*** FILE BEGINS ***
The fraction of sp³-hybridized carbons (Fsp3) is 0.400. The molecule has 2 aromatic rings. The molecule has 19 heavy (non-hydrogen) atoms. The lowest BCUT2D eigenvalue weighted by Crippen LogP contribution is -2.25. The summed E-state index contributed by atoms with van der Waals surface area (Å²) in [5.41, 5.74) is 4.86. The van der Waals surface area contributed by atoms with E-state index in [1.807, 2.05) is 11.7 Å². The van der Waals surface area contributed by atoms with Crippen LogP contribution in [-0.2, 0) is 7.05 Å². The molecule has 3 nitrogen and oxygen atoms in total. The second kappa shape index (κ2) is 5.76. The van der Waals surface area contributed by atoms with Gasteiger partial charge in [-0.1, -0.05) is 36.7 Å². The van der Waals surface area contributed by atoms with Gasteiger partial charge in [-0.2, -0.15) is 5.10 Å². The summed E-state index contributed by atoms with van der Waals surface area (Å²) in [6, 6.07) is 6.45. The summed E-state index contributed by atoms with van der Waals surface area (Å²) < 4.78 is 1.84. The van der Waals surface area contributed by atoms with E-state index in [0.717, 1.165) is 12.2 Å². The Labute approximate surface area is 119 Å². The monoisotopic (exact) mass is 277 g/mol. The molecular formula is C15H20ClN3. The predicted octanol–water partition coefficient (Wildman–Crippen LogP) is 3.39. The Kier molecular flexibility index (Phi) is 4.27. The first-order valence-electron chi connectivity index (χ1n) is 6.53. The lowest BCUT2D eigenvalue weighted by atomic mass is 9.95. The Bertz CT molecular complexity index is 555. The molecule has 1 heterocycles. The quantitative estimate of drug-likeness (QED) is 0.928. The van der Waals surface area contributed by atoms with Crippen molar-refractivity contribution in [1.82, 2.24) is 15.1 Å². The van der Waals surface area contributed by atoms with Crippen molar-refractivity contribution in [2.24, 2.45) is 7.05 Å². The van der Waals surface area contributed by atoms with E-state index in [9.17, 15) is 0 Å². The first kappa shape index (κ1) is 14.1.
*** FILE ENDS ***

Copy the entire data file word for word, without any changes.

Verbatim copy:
The fraction of sp³-hybridized carbons (Fsp3) is 0.400. The molecule has 2 aromatic rings. The molecule has 19 heavy (non-hydrogen) atoms. The lowest BCUT2D eigenvalue weighted by Crippen LogP contribution is -2.25. The summed E-state index contributed by atoms with van der Waals surface area (Å²) in [5.41, 5.74) is 4.86. The van der Waals surface area contributed by atoms with E-state index in [1.807, 2.05) is 11.7 Å². The van der Waals surface area contributed by atoms with Crippen LogP contribution in [-0.2, 0) is 7.05 Å². The molecule has 3 nitrogen and oxygen atoms in total. The second kappa shape index (κ2) is 5.76. The van der Waals surface area contributed by atoms with Gasteiger partial charge in [-0.1, -0.05) is 36.7 Å². The van der Waals surface area contributed by atoms with Gasteiger partial charge in [-0.2, -0.15) is 5.10 Å². The summed E-state index contributed by atoms with van der Waals surface area (Å²) in [6, 6.07) is 6.45. The summed E-state index contributed by atoms with van der Waals surface area (Å²) < 4.78 is 1.84. The van der Waals surface area contributed by atoms with E-state index in [0.717, 1.165) is 12.2 Å². The Labute approximate surface area is 119 Å². The monoisotopic (exact) mass is 277 g/mol. The molecular formula is C15H20ClN3. The predicted octanol–water partition coefficient (Wildman–Crippen LogP) is 3.39. The Kier molecular flexibility index (Phi) is 4.27. The first-order valence-electron chi connectivity index (χ1n) is 6.53. The lowest BCUT2D eigenvalue weighted by atomic mass is 9.95. The Bertz CT molecular complexity index is 555. The molecule has 1 heterocycles. The quantitative estimate of drug-likeness (QED) is 0.928. The van der Waals surface area contributed by atoms with Crippen molar-refractivity contribution in [1.82, 2.24) is 15.1 Å². The van der Waals surface area contributed by atoms with Crippen molar-refractivity contribution in [2.24, 2.45) is 7.05 Å². The van der Waals surface area contributed by atoms with E-state index in [9.17, 15) is 0 Å². The first kappa shape index (κ1) is 14.1.